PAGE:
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Re: GPLv3 comedy unfolding -- DeLong: "TOP 10 REASONS WHY SOFTWARE ENGI

From: Alexander Terekhov
Subject: Re: GPLv3 comedy unfolding -- DeLong: "TOP 10 REASONS WHY SOFTWARE ENGINEERS SHOULD BE WARY OF GPLv3"
Date: Sat, 21 Apr 2007 15:47:30 +0200


1. The language of GPLv3 is difficult to understand.
A license should clearly inform people what they can and cannot do.
GPLv3 does neither. Lawyers assume that they could understand it if only
they were software engineers, and engineers assume that the lawyers
grasp it. Both are wrong. 

Since Richard Stallman of the Free Software Foundation (FSF), who
controls the process, is an engineer, and since an important function of
the document should be to provide engineers with instructions on how to
write code that can interact with code covered by the GPL, the
difficulties it presents to engineers are particularly unsettling.  

2. The uncertainties and ambiguities must be deliberate.  

Eben Moglen of the Software Freedom Law Center (SFLC) has been working
with Stallman on the revision for over two years. When a lawyer with
Moglen's credentials spends two years producing something so
impenetrable, it is by intent, not ineptitude. 

Furthermore, the rationale document explaining the new license is devoid
of examples. Lawyers who are trying to be clear instruct through
illustration, and the failure to use this technique should be a red
flag. The drafters want the document to be misunderstood, they want to
force programmers to return to them for interpretations, which these can
be favorable or not, depending on the closeness of petitioner's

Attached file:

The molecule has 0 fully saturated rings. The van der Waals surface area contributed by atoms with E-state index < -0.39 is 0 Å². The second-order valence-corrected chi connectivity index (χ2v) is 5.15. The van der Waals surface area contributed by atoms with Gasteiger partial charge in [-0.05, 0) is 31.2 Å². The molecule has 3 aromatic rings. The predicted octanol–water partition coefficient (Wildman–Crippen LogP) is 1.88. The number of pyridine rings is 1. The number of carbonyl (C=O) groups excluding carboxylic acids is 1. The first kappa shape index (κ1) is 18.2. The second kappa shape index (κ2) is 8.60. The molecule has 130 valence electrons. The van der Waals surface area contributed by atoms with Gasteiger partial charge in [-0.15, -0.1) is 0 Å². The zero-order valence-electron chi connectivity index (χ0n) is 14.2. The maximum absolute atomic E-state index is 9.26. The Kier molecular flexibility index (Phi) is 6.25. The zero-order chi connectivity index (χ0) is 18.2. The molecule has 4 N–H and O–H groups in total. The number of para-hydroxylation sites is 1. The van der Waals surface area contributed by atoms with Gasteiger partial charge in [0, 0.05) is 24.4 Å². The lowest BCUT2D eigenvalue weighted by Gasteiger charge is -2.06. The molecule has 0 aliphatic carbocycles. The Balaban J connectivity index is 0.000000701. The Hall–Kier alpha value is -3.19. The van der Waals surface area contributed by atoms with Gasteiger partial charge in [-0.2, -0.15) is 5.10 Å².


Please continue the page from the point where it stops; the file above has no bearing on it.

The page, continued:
connection to the FSF and the SFLC. 

3. The problem of linked programs is not resolved. 

Under GPLv2, there is a question concerning how closely an ancillary
program must be linked to a GPL'ed program to trigger the GPL
requirement that the code of the ancillary program also be made open.
GPLv3 does not resolve this issue. Indeed, it makes the matter even more
inscrutable than before.

4. Interoperability is inhibited.  

Customers are demanding that the offerings from different vendors
interoperate. They care not whether software is proprietary or open
source, and they do not want to be bothered by civil wars within the
software community. The GPLv3 is designed to prevent such
interoperability, through its provisions on patents, DRM, linking, and
web services. Engineers cannot in good conscience advocate that their
employers marginalize themselves with respect to the needs of the

These GPLv3 provisions will also discourage corporate participation in
standard-setting activities by forcing companies that license IP
necessary for standards to extend the terms to those who do not
reciprocate or are unwilling to pay even reasonable royalties.

5. Dual licensing will become very difficult. 

As the OpenSolaris Governing Board (OGB) concluded in February 2007:
"There are significant downsides to dual licensing, including, but not
limited to, license complexity, confusion and the possibility of long
term bad press from any exception language that such a license would
inevitably require." (CAB/OGB Position Paper # 20070207 version 0.6;
Topic: Should OpenSolaris be dual licensed via CDDL and GPLv3?)  The
latest version may be improved, but the problems remain. 

6. The use of Digital Rights Management (DRM) in conjunction with code
covered by GPLv3 may well be prohibited as a practical matter; this will
condemn GPLed code to fringe status.    

The language of the license is not clear, but many public statements by
its proponents are clear: they detest any form of DRM and would like to